You could say "each of" instead of "all of", but not just "each" -- that would be ungrammatical the way you have it, and could lead people to believe you're talking about multiple salads instead of multiple characteristics.

You wouldn't say "all three", but you could say "all three of".

But in most cases you don't need the word at all:

Salads are tasty, delicious, healthy, and cheap.

  • Thank you for explaining the grammar problem in my examples! I agree that the last example you give is much more common / useful =) – Josh Darnell Dec 27 '11 at 19:27

Both in such sentences may be replaced with simultaneously without your having to alter the structure of the sentence.

Salads are simultaneously tasty, delicious, healthy, and cheap.

Both essentially means two together; simultaneously means occurring at the same moment.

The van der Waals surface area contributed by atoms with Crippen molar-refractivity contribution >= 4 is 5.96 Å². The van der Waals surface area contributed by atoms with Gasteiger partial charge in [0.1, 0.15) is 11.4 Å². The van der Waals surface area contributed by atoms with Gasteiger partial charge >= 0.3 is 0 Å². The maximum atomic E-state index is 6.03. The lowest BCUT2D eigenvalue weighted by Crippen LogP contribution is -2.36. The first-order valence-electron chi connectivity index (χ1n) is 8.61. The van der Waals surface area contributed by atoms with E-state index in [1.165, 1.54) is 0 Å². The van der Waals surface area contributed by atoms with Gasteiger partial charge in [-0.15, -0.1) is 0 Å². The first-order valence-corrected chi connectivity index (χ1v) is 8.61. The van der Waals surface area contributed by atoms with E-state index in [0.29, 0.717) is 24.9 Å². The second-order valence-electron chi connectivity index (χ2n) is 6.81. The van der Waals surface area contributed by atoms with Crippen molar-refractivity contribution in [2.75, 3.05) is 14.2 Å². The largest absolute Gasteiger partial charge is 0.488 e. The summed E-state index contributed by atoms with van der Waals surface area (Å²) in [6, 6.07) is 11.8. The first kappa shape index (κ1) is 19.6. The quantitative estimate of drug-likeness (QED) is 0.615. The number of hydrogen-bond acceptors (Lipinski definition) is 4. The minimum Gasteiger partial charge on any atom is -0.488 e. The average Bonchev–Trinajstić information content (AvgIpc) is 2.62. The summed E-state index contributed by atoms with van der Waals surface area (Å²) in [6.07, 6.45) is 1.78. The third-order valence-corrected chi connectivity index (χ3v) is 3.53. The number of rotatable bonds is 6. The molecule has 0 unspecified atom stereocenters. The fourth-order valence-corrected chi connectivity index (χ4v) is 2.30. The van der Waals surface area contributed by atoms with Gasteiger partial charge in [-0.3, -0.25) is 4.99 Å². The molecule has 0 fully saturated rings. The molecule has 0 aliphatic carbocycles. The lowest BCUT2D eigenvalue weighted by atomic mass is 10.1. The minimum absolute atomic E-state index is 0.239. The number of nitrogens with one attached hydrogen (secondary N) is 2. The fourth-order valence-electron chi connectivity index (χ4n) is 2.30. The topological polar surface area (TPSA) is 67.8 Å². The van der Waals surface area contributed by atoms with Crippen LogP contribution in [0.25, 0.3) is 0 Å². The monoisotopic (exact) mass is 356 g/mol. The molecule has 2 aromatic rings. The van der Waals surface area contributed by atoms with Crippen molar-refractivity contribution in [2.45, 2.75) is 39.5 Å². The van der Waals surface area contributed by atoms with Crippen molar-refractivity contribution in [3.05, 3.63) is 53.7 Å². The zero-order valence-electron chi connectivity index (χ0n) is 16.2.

• Very nice, I like simultaneously as well. – Josh Darnell Dec 27 '11 at 19:12

You could add italics:

Salads are tasty, delicious, healthy, and cheap.

It emphasizes the "and"; that is, that salads have all of these qualities, not just some. It also has a side effect of putting a bit more emphasis on the last adjective in the list, but that might be an effect you are looking for.

  • Nice and simple. I'd stress the 'and' in speech, and use italics in informal writing, but perhaps leave them out in anything more formal. But you get my vote anyway. – RandomIdeaEnglish Dec 27 '11 at 19:21
  • Good point, @RandomIdeaEnglish...I agree that you would want to eschew the italics for formal writing. – JeffSahol Dec 27 '11 at 21:17

Your sentence would be correct like this:

All the salads are tasty, delicious, healthy and cheap.

The use of all in the beginning of the sentence ensures that the qualities described by each adjective apply to all the salads.

If you have different types of salads, then you can have a sentence of this style:

All four types of salads are tasty, delicious, healthy and cheap.

EDIT upon comments: Since you are talking about salads in general, then it should be:

All salads are tasty, delicious, healthy and cheap.